3 BTC Mining Pools Accounts for 53% of Hash Rate, Bitmain Controls 2; Is Decentralization at Risk?

Bitcoin may not be as decentralized as it is normally touted. According to stats from BTC.com, two Chinese companies control over 52% of Bitcoin’s hashrate.

This, combined with reduced rewards from the May 2020 halving, begs the question of whether the leading digital asset is fully decentralized.

The data highlights that three mining pools dominate the BTC network in the following order; F2Pool (22.7%), BTC.com (14.7%) and Antpool (13.8%). Notably, both BTC.com and Antpool are run by Bitmain which means that this Chinese rig manufacturer yields a significant amount of power within Bitcoin’s network.

Source; BTC.com

The Decentralization Aspect

Based on this analysis, one could argue that these three mining pools could collide, compromising the BTC network through a 51% attack. Should such a situation occur, Bitcoin’s decentralization would be at risk; a factor that might ultimately see the coin lose market confidence due to an erosion of its fundamental philosophy.

On the other hand, BTC halving is not particularly good news for small miners. The new 6.25BTC block reward could see larger players like Bitmain benefit from economies of scale as their struggling counterparts are forced out of the market.

As it stands, such a market shift would spell more dominance from the Chinese players. According to a 2019 report by Coinshares, 65% BTC’s mining power at the time was within China,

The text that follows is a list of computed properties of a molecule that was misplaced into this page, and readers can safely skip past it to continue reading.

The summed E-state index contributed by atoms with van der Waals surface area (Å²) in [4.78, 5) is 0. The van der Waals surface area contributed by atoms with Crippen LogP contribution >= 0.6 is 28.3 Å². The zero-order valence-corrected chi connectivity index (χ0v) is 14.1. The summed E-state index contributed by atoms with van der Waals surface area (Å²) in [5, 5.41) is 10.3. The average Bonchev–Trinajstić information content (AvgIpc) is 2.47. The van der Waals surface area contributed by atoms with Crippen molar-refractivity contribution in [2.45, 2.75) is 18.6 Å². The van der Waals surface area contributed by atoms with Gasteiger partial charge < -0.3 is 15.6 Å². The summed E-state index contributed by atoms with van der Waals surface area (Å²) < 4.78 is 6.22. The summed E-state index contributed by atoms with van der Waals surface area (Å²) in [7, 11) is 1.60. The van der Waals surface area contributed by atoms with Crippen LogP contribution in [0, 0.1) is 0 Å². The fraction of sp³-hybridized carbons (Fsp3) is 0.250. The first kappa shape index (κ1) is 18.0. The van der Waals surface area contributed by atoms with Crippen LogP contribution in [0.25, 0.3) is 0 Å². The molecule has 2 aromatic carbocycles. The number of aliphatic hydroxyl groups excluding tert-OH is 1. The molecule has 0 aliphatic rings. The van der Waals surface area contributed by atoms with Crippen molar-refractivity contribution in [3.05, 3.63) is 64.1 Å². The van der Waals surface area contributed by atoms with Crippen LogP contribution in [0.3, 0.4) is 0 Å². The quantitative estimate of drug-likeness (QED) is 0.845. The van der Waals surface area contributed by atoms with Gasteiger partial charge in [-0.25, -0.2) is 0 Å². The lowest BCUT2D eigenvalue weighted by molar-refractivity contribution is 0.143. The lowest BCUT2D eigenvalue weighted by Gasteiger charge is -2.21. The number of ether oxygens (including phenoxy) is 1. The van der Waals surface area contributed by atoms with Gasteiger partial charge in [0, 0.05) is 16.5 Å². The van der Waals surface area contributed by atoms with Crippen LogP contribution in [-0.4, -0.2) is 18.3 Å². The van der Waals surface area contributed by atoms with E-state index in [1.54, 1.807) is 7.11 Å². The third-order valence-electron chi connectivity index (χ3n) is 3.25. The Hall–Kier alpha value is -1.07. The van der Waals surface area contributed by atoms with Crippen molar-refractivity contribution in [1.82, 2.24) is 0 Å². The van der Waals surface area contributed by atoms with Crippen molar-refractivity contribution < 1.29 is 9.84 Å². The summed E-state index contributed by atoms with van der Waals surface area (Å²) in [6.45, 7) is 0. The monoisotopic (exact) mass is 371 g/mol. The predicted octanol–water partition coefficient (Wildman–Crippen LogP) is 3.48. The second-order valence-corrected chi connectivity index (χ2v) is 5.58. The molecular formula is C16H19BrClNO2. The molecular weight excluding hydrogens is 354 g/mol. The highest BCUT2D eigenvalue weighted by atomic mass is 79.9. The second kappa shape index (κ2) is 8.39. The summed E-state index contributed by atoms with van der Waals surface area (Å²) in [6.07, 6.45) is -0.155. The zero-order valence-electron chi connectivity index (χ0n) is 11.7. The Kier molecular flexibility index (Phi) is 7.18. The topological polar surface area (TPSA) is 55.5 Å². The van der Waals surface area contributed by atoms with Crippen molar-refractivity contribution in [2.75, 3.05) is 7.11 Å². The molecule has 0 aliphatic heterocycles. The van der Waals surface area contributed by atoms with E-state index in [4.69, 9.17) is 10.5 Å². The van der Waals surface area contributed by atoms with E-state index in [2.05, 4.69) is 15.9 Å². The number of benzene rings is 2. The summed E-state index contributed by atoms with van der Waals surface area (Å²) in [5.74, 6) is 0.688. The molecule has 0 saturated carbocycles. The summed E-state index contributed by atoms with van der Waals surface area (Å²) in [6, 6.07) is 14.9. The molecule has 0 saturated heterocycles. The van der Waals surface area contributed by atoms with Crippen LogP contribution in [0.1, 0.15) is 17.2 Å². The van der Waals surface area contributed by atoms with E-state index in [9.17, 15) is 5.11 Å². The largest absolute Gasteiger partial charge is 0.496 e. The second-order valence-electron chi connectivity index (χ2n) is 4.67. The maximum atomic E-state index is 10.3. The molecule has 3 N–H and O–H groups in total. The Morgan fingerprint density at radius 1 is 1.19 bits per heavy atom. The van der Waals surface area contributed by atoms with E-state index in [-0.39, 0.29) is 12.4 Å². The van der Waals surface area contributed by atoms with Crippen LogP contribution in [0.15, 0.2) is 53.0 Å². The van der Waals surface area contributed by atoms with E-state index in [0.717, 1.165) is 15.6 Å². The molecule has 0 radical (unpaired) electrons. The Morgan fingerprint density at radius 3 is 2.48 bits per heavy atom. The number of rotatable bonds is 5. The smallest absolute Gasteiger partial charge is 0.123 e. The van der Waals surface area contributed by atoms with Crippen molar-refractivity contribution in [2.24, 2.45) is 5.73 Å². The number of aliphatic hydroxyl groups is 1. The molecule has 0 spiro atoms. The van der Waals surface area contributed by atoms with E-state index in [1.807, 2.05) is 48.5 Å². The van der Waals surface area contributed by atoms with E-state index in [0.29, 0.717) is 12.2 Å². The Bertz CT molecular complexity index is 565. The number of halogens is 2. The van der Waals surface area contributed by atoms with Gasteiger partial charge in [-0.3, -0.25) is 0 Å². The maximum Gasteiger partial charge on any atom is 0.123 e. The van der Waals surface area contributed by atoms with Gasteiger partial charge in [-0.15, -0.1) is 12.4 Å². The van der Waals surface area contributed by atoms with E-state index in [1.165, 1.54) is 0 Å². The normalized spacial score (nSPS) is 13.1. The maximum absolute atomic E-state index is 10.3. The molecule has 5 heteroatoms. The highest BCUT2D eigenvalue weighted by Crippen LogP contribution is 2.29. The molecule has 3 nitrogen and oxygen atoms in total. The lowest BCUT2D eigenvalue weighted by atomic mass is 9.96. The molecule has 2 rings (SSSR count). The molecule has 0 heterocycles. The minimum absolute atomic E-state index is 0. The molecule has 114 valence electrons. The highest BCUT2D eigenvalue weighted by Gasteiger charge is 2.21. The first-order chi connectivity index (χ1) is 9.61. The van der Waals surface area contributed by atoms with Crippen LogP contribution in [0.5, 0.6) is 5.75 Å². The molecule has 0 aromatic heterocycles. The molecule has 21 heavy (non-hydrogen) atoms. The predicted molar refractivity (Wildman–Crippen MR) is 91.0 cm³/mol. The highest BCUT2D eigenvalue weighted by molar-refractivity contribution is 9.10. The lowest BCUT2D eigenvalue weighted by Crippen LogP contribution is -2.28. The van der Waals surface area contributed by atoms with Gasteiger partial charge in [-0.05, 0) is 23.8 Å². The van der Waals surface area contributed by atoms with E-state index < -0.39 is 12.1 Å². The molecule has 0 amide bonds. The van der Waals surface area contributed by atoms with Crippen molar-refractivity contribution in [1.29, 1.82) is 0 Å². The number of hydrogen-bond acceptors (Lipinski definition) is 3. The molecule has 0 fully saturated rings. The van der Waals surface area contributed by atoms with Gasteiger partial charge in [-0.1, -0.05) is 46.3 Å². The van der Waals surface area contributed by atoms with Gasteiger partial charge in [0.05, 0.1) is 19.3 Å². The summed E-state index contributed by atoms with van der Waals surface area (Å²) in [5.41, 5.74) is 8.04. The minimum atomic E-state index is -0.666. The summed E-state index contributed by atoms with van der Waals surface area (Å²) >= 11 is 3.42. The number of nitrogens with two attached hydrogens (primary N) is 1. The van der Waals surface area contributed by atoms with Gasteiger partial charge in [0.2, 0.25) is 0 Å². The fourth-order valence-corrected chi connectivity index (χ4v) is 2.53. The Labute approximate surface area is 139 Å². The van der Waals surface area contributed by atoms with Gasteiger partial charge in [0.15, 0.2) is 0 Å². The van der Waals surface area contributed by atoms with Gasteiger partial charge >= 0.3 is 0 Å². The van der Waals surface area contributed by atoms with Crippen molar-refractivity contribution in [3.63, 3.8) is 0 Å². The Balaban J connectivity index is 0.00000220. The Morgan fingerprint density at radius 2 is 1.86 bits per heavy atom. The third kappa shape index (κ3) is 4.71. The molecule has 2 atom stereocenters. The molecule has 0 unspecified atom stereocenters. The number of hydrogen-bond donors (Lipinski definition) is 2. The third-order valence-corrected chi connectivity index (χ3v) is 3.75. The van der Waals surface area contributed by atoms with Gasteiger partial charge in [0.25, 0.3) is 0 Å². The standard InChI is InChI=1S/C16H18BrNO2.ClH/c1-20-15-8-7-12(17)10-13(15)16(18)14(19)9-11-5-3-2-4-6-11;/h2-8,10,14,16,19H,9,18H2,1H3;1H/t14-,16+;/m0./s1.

“At the time of writing, as much as 65% of Bitcoin hashpower resides within China – the highest we’ve seen since we began our network monitoring in late 2017.”

China’s Crypto and Blockchain Dominance

Despite strict regulations towards cryptocurrencies, the Chinese market has remained resilient and continues to actively contribute to the volatile space.

Just recently, the PBoC also took an initiative by piloting the country’s CBDC in four regions through Agricultural Bank of China. Should the tests be successful, China is expected to gradually integrate the digital yuan within its payment ecosystems for better oversight and to spur FinTech growth.

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Author: Edwin Munyui

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